For Immediate Release: November 15, 2011
Contact: Mya Nelson, firstname.lastname@example.org, 202-328-7744 x3047
IN THE NEWS: Bacon, Cigarettes, and Cancer
First it was hot dogs and now it's bacon.
This week, the vegan advocacy group Physician's Committee for Responsible Medicine (PCRM) put up an eye-catching billboard in order to highlight the link between the consumption of bacon and other processed meats to increased risk of colorectal cancer.
The billboard features bacon strips poking out of a cigarette pack, which has a large image of a skull and crossbones, similar to their hot dog-cigarette billboard last year.
In backing up the ad's claims, PCRM cites the American Institute for Cancer Research (AICR) report on colorectal cancer. AICR is not affiliated with PCRM in any way. The report they cite is part of AICR/WCRF's Continuous Update Project (CUP), which built and continuously maintains the world's largest research database on diet, physical activity, weight and cancer. The report on colorectal cancer was released earlier this year.
The CUP report concluded that, if a person eats 3.5 ounces (the size of one jumbo hot dog) of processed meat every day throughout life, their risk of colorectal cancer is 36% higher than someone who eats no processed meat. If the person eats 7 ounces of processed meat every day (49 ounces per week), his risk will be 72% higher. Processed meat includes hot dogs, bacon, sausage and lunchmeat.
That's why AICR recommends saving processed meats for special occasions, such as a slice of ham at Easter or a hot dog at a ball game.
But the PCRM billboard image equates the increased risks of cigarette smoking and cancer to that of processed meat and cancer. And that is misleading.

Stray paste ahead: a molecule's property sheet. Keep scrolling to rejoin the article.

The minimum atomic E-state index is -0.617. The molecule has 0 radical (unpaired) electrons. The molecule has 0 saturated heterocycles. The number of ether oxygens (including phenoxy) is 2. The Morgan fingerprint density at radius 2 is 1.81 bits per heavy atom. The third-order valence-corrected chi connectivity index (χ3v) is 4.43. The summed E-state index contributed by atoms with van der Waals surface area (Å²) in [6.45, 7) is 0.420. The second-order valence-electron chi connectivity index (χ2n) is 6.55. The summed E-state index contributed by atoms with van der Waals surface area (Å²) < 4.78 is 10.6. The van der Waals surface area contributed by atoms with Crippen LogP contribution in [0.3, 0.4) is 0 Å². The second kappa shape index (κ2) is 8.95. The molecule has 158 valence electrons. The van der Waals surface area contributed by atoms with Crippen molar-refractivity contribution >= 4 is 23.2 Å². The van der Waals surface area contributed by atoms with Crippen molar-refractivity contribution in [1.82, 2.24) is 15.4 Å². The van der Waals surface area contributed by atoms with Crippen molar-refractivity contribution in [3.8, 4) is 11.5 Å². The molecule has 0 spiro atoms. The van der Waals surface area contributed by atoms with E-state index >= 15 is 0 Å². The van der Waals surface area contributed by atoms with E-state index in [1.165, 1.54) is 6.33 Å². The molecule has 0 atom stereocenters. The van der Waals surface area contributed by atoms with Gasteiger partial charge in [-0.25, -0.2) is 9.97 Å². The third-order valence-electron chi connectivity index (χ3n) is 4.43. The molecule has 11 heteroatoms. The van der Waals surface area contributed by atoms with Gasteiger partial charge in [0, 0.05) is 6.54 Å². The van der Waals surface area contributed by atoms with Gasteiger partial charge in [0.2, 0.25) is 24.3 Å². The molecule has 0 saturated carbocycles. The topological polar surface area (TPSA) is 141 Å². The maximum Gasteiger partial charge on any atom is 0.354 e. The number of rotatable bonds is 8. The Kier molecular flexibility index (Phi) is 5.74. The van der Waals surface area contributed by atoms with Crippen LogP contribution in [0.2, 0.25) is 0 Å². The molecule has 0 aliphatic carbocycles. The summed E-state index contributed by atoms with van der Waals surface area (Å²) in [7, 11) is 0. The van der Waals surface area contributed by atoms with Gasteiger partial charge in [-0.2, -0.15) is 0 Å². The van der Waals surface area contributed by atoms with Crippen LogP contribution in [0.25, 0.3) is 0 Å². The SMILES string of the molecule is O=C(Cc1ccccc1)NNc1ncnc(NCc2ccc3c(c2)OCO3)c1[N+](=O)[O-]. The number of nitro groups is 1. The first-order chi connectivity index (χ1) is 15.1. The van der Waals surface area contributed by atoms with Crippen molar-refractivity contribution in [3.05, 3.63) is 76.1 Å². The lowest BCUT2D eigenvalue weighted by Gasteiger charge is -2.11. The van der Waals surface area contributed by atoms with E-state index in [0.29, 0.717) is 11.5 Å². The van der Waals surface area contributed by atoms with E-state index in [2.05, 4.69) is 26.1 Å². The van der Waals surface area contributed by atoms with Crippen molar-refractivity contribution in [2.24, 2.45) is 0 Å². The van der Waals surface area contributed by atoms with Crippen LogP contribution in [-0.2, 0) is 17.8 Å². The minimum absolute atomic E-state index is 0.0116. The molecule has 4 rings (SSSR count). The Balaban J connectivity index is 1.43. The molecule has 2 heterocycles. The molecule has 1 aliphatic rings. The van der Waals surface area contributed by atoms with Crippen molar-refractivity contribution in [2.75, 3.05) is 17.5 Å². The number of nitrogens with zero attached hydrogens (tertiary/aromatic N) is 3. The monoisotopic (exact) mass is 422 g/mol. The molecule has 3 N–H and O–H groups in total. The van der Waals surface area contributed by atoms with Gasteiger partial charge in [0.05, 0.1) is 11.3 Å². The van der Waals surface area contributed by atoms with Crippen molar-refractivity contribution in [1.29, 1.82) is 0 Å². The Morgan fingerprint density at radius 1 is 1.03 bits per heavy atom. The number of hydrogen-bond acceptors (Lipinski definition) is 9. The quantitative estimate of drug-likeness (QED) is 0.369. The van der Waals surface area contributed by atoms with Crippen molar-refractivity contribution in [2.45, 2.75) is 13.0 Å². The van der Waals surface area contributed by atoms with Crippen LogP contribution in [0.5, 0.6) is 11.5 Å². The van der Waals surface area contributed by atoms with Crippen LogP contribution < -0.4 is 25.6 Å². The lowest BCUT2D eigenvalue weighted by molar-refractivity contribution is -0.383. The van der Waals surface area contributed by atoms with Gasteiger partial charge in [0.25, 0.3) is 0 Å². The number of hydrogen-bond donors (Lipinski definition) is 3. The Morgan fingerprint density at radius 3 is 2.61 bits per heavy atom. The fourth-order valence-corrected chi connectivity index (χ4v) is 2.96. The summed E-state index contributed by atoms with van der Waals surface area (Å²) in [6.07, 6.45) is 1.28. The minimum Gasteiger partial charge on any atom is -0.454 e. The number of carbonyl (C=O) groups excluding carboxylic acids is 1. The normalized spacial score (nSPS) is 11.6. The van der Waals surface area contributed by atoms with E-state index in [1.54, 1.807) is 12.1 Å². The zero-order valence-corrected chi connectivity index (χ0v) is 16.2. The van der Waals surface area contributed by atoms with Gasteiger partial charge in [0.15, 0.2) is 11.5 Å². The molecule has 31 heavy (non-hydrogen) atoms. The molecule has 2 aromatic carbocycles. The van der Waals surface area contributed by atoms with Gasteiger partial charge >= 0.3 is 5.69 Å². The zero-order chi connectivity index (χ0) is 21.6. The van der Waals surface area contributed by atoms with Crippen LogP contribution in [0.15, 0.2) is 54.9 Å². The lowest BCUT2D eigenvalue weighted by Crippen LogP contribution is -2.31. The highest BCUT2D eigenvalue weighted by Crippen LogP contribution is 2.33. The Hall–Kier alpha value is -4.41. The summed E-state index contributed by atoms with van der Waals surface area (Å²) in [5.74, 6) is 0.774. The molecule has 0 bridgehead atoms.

The increased risk associated with diets high in processed meat is much, much smaller than that of smoking. A man who eats 7 ounces of processed meat daily, every day for decades, increases his risk of cancer by 72 percent.
Compare that to smoking, which multiplies a person's risk by as much as 20 times, according to the CDC. The man who ate 7 ounces of processed meat increased his risk, but it has not even doubled.
For those who have made bacon and other processed meats an everyday part of their diet, visit AICR's Test Kitchen for alternatives.
The American Institute for Cancer Research (AICR) is the cancer charity that fosters research on the relationship of nutrition, physical activity and weight management to cancer risk, interprets the scientific literature and educates the public about the results. It has contributed more than $95 million for innovative research conducted at universities, hospitals and research centers across the country. AICR has published two landmark reports that interpret the accumulated research in the field, and is committed to a process of continuous review. AICR also provides a wide range of educational programs to help millions of Americans learn to make dietary changes for lower cancer risk. Its award-winning New American Plate program is presented in brochures, seminars and on its website, www.aicr.org. AICR is a member of the World Cancer Research Fund International.